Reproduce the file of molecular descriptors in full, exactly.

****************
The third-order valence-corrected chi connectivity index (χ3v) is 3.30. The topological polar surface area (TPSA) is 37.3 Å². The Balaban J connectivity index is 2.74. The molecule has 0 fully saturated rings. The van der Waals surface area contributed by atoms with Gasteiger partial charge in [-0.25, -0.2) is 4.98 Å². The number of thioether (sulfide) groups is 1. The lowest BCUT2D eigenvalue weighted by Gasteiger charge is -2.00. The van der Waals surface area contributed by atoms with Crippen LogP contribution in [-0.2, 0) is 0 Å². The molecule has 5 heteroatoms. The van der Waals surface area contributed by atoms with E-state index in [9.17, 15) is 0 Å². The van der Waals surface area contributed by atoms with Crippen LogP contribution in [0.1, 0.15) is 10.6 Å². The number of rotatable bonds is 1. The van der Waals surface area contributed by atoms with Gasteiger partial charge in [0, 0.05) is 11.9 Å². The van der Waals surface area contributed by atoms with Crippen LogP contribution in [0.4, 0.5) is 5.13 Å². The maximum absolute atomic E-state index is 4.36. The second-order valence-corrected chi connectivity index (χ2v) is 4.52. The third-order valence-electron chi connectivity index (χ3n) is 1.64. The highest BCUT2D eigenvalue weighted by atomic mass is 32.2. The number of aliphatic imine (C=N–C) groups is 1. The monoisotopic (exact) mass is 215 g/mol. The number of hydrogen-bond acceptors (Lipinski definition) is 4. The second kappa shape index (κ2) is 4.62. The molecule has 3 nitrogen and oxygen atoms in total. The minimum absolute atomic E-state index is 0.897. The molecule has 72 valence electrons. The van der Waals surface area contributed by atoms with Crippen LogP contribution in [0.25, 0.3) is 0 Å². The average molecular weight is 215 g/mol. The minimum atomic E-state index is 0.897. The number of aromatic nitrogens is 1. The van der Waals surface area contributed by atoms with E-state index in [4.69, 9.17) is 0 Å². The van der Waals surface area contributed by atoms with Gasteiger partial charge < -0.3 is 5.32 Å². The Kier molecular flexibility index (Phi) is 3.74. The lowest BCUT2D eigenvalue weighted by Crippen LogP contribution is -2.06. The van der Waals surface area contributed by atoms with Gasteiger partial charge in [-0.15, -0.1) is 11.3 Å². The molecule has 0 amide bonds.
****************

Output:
The third-order valence-corrected chi connectivity index (χ3v) is 3.30. The topological polar surface area (TPSA) is 37.3 Å². The Balaban J connectivity index is 2.74. The molecule has 0 fully saturated rings. The van der Waals surface area contributed by atoms with Gasteiger partial charge in [-0.25, -0.2) is 4.98 Å². The number of thioether (sulfide) groups is 1. The lowest BCUT2D eigenvalue weighted by Gasteiger charge is -2.00. The van der Waals surface area contributed by atoms with Crippen LogP contribution in [-0.2, 0) is 0 Å². The molecule has 5 heteroatoms. The van der Waals surface area contributed by atoms with E-state index in [9.17, 15) is 0 Å². The van der Waals surface area contributed by atoms with Crippen LogP contribution in [0.1, 0.15) is 10.6 Å². The number of rotatable bonds is 1. The van der Waals surface area contributed by atoms with Gasteiger partial charge in [0, 0.05) is 11.9 Å². The van der Waals surface area contributed by atoms with Crippen LogP contribution in [0.4, 0.5) is 5.13 Å². The maximum absolute atomic E-state index is 4.36. The second-order valence-corrected chi connectivity index (χ2v) is 4.52. The third-order valence-electron chi connectivity index (χ3n) is 1.64. The highest BCUT2D eigenvalue weighted by atomic mass is 32.2. The number of aliphatic imine (C=N–C) groups is 1. The monoisotopic (exact) mass is 215 g/mol. The number of hydrogen-bond acceptors (Lipinski definition) is 4. The second kappa shape index (κ2) is 4.62. The molecule has 3 nitrogen and oxygen atoms in total. The minimum absolute atomic E-state index is 0.897. The molecule has 72 valence electrons. The van der Waals surface area contributed by atoms with Crippen LogP contribution in [0.25, 0.3) is 0 Å². The average molecular weight is 215 g/mol. The minimum atomic E-state index is 0.897. The number of aromatic nitrogens is 1. The van der Waals surface area contributed by atoms with E-state index in [4.69, 9.17) is 0 Å². The van der Waals surface area contributed by atoms with Gasteiger partial charge < -0.3 is 5.32 Å². The Kier molecular flexibility index (Phi) is 3.74. The lowest BCUT2D eigenvalue weighted by Crippen LogP contribution is -2.06. The van der Waals surface area contributed by atoms with Gasteiger partial charge in [-0.15, -0.1) is 11.3 Å². The molecule has 0 amide bonds.